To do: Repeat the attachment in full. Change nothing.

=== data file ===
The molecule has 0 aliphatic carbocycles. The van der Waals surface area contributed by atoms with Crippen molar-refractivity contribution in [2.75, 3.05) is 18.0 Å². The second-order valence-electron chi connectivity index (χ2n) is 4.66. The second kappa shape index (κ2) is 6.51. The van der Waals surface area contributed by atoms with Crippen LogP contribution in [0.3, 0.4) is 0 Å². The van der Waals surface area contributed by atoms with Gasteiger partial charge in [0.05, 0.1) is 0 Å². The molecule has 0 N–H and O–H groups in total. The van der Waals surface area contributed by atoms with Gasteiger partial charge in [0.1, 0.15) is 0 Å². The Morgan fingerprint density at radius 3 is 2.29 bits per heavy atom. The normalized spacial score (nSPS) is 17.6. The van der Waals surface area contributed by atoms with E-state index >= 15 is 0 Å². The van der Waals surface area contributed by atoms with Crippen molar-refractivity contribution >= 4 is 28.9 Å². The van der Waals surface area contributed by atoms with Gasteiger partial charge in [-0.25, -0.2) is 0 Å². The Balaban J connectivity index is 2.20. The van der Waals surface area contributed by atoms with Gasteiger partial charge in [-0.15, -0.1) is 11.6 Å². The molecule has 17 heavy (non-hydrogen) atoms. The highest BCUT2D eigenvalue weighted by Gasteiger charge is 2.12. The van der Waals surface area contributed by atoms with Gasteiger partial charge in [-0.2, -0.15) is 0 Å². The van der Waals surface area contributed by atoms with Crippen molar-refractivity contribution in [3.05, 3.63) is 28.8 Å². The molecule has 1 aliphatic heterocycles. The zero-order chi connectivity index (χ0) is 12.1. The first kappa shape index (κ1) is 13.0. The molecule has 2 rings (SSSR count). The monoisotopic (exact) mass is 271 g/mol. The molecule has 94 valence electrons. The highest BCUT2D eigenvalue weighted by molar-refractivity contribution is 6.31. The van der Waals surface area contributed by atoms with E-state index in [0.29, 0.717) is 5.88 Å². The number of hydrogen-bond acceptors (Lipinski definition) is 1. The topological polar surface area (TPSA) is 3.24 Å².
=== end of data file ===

The molecule has 0 aliphatic carbocycles. The van der Waals surface area contributed by atoms with Crippen molar-refractivity contribution in [2.75, 3.05) is 18.0 Å². The second-order valence-electron chi connectivity index (χ2n) is 4.66. The second kappa shape index (κ2) is 6.51. The van der Waals surface area contributed by atoms with Crippen LogP contribution in [0.3, 0.4) is 0 Å². The van der Waals surface area contributed by atoms with Gasteiger partial charge in [0.05, 0.1) is 0 Å². The molecule has 0 N–H and O–H groups in total. The van der Waals surface area contributed by atoms with Gasteiger partial charge in [0.1, 0.15) is 0 Å². The Morgan fingerprint density at radius 3 is 2.29 bits per heavy atom. The normalized spacial score (nSPS) is 17.6. The van der Waals surface area contributed by atoms with E-state index >= 15 is 0 Å². The van der Waals surface area contributed by atoms with Crippen molar-refractivity contribution >= 4 is 28.9 Å². The van der Waals surface area contributed by atoms with Gasteiger partial charge in [-0.25, -0.2) is 0 Å². The Balaban J connectivity index is 2.20. The van der Waals surface area contributed by atoms with Gasteiger partial charge in [-0.15, -0.1) is 11.6 Å². The molecule has 17 heavy (non-hydrogen) atoms. The highest BCUT2D eigenvalue weighted by Gasteiger charge is 2.12. The van der Waals surface area contributed by atoms with Gasteiger partial charge in [-0.2, -0.15) is 0 Å². The van der Waals surface area contributed by atoms with Crippen molar-refractivity contribution in [3.05, 3.63) is 28.8 Å². The molecule has 1 aliphatic heterocycles. The zero-order chi connectivity index (χ0) is 12.1. The first kappa shape index (κ1) is 13.0. The molecule has 2 rings (SSSR count). The monoisotopic (exact) mass is 271 g/mol. The molecule has 94 valence electrons. The highest BCUT2D eigenvalue weighted by molar-refractivity contribution is 6.31. The van der Waals surface area contributed by atoms with E-state index in [0.29, 0.717) is 5.88 Å². The number of hydrogen-bond acceptors (Lipinski definition) is 1. The topological polar surface area (TPSA) is 3.24 Å².